California Incense Cedar, Calocedrus decurrens
This towering California Incense Cedar is native to the Pacific Northwest. The tree is not a true Cedar but belongs to the Cypress family and is also referred to as a False Cedar. It was named State Champion in 1998 by the Texas Forest Service, and there are none larger currently registered in Texas. It stands tall in the Garland Memorial Cemetery in Garland, Texas, in a section known as the Knights of Pythias Cemetery. The tree grows on one of three adjacent cemetery sections which were first used for burials in 1883. The section where the tree stands was opened in 1900 and served as the final resting place of many early pioneer families.
According to the April 8, 1999 story in The Garland News by Michael H. Hayslip, Garland native Don Bell recalls traveling by wagon with his grandfather William B. Bell and this tree from the cedar-dotted family farm to the cemetery. He watched as his grandfather planted the tree by the Bell Family plot around the year 1932. Though Bell has no recollections of the origins of the tree, according to an article in On Track, the newsletter of the Garland Landmark Society, legend has it the the seeds were possibly brought back from California by cousins.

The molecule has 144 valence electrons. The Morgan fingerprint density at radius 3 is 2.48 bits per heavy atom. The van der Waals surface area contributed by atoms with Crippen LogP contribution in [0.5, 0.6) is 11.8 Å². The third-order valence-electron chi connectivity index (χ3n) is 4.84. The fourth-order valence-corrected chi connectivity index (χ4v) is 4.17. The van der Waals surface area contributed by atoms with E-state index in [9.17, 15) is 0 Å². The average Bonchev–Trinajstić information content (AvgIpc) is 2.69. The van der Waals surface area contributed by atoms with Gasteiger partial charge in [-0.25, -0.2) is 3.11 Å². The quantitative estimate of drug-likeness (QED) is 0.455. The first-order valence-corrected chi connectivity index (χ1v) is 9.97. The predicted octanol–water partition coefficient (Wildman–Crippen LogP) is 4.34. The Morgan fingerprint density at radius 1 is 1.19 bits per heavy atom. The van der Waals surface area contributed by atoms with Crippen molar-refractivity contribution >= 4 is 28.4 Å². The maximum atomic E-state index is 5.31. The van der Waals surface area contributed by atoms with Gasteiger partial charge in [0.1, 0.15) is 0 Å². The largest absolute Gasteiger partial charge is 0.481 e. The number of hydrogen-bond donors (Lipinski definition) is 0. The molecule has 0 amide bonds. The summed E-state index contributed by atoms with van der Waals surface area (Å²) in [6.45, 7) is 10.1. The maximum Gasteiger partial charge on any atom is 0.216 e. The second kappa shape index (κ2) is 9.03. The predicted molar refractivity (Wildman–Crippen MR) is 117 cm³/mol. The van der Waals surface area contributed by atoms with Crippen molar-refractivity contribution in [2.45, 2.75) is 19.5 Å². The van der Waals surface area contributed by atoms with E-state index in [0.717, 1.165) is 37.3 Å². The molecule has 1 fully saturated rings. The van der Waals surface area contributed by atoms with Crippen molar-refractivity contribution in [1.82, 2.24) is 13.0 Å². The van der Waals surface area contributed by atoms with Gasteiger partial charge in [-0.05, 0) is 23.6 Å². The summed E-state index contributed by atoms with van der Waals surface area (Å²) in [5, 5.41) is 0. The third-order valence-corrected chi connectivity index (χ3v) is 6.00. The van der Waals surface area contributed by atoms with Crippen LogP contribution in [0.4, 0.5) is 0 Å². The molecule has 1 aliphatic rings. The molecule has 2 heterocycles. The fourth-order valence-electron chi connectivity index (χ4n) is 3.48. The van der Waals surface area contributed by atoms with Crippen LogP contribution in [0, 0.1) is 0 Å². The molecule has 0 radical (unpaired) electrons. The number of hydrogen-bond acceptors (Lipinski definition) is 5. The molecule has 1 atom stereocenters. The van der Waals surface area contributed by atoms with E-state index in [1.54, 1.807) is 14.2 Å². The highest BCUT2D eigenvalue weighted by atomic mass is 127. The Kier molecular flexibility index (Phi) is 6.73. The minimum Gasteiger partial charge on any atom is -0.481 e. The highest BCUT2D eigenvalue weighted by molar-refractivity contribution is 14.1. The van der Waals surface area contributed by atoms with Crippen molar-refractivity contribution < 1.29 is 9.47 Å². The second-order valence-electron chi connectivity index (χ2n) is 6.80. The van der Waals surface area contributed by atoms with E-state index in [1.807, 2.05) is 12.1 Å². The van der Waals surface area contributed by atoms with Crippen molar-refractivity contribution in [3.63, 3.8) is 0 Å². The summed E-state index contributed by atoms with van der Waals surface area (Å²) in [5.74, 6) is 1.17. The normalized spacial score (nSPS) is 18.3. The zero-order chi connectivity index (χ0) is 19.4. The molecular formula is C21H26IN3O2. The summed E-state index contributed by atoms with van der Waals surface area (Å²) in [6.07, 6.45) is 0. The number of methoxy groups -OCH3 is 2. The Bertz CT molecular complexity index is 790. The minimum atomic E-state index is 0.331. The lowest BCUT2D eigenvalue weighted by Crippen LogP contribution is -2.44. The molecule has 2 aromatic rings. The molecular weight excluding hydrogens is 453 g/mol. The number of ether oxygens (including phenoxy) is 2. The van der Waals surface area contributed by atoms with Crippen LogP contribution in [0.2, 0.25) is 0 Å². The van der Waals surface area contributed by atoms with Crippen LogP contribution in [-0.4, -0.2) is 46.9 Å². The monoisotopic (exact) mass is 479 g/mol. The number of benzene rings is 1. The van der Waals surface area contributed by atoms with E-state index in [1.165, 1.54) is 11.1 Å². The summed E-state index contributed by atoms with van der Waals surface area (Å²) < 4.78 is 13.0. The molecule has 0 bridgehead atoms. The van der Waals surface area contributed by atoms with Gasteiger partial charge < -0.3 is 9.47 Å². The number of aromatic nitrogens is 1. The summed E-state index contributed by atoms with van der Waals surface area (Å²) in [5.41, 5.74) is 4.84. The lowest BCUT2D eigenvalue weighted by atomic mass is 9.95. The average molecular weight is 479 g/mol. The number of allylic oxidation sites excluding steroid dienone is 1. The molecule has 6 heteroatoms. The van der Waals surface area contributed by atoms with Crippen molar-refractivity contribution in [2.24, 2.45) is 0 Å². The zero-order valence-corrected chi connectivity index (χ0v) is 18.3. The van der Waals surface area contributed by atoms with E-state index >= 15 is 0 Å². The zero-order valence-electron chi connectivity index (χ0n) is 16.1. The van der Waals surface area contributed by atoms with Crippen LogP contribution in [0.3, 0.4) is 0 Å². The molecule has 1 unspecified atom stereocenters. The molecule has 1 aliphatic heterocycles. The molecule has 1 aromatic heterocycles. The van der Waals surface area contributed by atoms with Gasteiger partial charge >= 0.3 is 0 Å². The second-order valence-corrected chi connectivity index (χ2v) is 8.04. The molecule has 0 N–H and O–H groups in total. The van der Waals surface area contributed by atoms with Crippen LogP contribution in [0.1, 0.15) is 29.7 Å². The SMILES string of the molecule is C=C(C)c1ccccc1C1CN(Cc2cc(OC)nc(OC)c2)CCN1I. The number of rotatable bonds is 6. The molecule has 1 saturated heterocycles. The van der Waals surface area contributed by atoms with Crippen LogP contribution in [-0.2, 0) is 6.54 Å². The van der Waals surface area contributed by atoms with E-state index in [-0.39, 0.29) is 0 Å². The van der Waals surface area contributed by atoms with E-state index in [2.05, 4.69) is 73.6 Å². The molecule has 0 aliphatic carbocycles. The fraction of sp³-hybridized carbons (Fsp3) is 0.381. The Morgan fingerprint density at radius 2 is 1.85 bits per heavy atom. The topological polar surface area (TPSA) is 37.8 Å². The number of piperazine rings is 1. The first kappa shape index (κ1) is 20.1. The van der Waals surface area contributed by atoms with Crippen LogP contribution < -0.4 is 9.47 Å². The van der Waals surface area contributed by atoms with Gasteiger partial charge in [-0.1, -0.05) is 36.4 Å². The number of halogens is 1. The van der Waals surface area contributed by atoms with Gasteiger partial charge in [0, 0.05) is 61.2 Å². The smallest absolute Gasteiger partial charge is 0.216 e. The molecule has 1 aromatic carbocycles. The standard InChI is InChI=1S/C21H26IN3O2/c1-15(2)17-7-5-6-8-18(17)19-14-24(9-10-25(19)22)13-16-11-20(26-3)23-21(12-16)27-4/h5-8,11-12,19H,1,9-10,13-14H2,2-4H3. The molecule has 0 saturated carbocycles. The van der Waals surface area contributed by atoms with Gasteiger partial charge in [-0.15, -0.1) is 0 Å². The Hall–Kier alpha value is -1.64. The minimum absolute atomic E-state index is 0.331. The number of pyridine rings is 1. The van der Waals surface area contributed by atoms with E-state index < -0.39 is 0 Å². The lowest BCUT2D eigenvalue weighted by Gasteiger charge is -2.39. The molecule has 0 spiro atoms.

According to the United States Forest Service, Incense Cedars are evergreens that can grow 67 ft. to 187 ft. tall and up to four feet in diameter. The 1990 Garland News article documents a height of this Incense Cedar at 63 ft. in height with a crown spread of 29 feet and a trunk circumference measuring 90 inches. These trees grow slowly and are extremely long-lived, with the oldest documented by the USDA Forest Service at over 500 years old. This species can tolerate extremes of moisture and temperature but prefers summer drought, which might explain its longevity in Texas hot summers.
You are welcome to visit the Cedar Incense tree, but please be respectful of the area, as it is an active cemetery.
The State Champion Incense Cedar tree is located in the corner of the Garland Memorial Park Cemetery along South Garland Avenue just north of Miller Road in Garland, Texas.